FROM Samantha Pstross
Chaos and Disenfranchisement at the Polls In yesterday's primaries, party frontrunners won. Many voters lost. A record number of New Yorkers complained about delays and glitches, not to mention anger at closed primary rules. Four times as many calls about voting problems poured into the national voter hotline than did in 2012. Frustration is building from Arizona to Wisconsin, over long lines, budget cuts, incompetence and restrictions. Thirty-three states have strict new voter ID laws after a 2013 Supreme Court ruling that struck down key parts of the Voting Rights Act of 1965. Are voters already feeling the loss of the full protection of that landmark law of the civil rights movement?
Terrorism and tweets, hate speech and murder Just days before an election, Britain is coping with a rash of deadly terrorism, and Prime Minister Theresa May is on the defensive. And again today, President Trump has tweeted criticism of the Mayor of London. Later, a double murder in Portland, Oregon has revealed the ugly past of a supposedly “progressive” city. One immediate question: is “hate speech” protected by the First Amendment?
Human Rights in the era of Donald Trump President Trump’s UN Ambassador, Nikki Haley, said today the US might pull out of the United Nations’ Human Rights Council. Serious violators of human rights are members of the Council itself–and a US resignation could make things worse. Later on today’s show, now that he’s into his second term, comedian turned US Senator Al Franken is telling jokes again.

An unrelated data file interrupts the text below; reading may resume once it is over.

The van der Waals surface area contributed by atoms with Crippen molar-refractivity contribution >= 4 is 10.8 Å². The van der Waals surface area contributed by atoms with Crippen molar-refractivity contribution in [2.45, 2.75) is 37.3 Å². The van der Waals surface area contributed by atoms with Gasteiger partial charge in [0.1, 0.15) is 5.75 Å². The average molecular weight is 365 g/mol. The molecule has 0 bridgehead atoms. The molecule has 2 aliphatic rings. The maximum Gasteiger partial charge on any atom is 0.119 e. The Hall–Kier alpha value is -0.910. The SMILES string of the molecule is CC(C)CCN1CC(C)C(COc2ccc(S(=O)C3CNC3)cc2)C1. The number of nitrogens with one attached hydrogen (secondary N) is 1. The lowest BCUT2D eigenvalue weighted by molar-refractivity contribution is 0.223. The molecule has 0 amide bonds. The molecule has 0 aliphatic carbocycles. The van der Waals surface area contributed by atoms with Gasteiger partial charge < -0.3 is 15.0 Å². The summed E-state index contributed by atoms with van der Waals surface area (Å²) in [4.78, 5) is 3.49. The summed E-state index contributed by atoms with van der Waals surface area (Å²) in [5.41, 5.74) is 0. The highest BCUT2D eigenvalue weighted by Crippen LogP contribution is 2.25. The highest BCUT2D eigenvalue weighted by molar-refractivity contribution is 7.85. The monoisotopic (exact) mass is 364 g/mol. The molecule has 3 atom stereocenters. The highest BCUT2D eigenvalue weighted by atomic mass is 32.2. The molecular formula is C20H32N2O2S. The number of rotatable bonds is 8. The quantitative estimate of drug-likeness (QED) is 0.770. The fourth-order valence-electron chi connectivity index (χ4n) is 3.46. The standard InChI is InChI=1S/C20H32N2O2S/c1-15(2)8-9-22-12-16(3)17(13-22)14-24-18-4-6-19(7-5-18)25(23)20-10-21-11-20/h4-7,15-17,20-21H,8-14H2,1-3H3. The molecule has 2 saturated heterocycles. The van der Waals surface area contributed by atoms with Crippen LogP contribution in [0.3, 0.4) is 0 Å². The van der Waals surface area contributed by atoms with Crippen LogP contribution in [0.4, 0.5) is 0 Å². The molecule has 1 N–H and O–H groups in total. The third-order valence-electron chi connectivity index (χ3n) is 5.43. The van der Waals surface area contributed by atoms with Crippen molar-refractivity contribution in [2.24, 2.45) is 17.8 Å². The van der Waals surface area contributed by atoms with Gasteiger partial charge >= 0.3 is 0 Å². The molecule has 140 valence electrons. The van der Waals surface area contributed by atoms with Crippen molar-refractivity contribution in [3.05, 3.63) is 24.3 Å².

Trump plays scolder-in-chief with NATO allies At the opening of NATO’s dramatic new headquarters in Brussels today, President Trump acknowledged that Article 5 — promising that “an attack on one nation is an attack on all” -- has only been invoked one time: in the aftermath of September 11. But the President failed to provide what 27 other Alliance members have been waiting for: a re-commitment by America’s new leader to Article 5. Instead, they got a scolding.